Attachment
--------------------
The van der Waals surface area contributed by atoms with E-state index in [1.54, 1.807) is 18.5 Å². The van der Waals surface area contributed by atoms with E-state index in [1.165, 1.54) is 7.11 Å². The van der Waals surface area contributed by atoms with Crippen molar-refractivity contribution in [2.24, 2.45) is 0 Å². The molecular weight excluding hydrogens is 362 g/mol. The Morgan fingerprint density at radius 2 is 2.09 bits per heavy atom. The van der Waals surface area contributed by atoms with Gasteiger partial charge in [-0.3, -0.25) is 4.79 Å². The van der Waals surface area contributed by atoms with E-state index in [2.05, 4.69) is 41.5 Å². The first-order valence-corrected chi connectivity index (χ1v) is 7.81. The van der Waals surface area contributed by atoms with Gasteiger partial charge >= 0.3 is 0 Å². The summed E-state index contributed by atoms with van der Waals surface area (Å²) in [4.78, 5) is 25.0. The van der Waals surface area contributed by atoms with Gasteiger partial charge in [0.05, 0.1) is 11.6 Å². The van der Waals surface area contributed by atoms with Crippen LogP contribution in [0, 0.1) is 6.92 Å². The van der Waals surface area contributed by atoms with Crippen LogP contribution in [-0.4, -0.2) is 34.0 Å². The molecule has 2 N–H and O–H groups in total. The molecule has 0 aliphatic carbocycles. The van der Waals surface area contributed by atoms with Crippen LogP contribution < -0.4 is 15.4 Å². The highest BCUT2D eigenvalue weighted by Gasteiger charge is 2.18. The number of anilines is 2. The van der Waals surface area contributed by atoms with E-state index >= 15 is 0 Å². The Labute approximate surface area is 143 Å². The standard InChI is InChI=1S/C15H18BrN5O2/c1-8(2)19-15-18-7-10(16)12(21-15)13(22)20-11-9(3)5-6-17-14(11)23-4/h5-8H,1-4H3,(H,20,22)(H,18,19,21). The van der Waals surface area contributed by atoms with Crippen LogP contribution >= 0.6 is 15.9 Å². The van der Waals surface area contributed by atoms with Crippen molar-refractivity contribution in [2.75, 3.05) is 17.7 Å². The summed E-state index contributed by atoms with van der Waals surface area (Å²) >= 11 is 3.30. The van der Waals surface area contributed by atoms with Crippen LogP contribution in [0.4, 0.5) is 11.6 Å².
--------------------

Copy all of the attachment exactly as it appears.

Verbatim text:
The van der Waals surface area contributed by atoms with E-state index in [1.54, 1.807) is 18.5 Å². The van der Waals surface area contributed by atoms with E-state index in [1.165, 1.54) is 7.11 Å². The van der Waals surface area contributed by atoms with Crippen molar-refractivity contribution in [2.24, 2.45) is 0 Å². The molecular weight excluding hydrogens is 362 g/mol. The Morgan fingerprint density at radius 2 is 2.09 bits per heavy atom. The van der Waals surface area contributed by atoms with Gasteiger partial charge in [-0.3, -0.25) is 4.79 Å². The van der Waals surface area contributed by atoms with E-state index in [2.05, 4.69) is 41.5 Å². The first-order valence-corrected chi connectivity index (χ1v) is 7.81. The van der Waals surface area contributed by atoms with Gasteiger partial charge >= 0.3 is 0 Å². The summed E-state index contributed by atoms with van der Waals surface area (Å²) in [4.78, 5) is 25.0. The van der Waals surface area contributed by atoms with Gasteiger partial charge in [0.05, 0.1) is 11.6 Å². The van der Waals surface area contributed by atoms with Crippen LogP contribution in [0, 0.1) is 6.92 Å². The van der Waals surface area contributed by atoms with Crippen LogP contribution in [-0.4, -0.2) is 34.0 Å². The molecule has 2 N–H and O–H groups in total. The molecule has 0 aliphatic carbocycles. The van der Waals surface area contributed by atoms with Crippen LogP contribution < -0.4 is 15.4 Å². The highest BCUT2D eigenvalue weighted by Gasteiger charge is 2.18. The number of anilines is 2. The van der Waals surface area contributed by atoms with E-state index >= 15 is 0 Å². The Labute approximate surface area is 143 Å². The standard InChI is InChI=1S/C15H18BrN5O2/c1-8(2)19-15-18-7-10(16)12(21-15)13(22)20-11-9(3)5-6-17-14(11)23-4/h5-8H,1-4H3,(H,20,22)(H,18,19,21). The van der Waals surface area contributed by atoms with Crippen LogP contribution >= 0.6 is 15.9 Å². The van der Waals surface area contributed by atoms with Crippen molar-refractivity contribution in [2.75, 3.05) is 17.7 Å². The summed E-state index contributed by atoms with van der Waals surface area (Å²) >= 11 is 3.30. The van der Waals surface area contributed by atoms with Crippen LogP contribution in [0.4, 0.5) is 11.6 Å².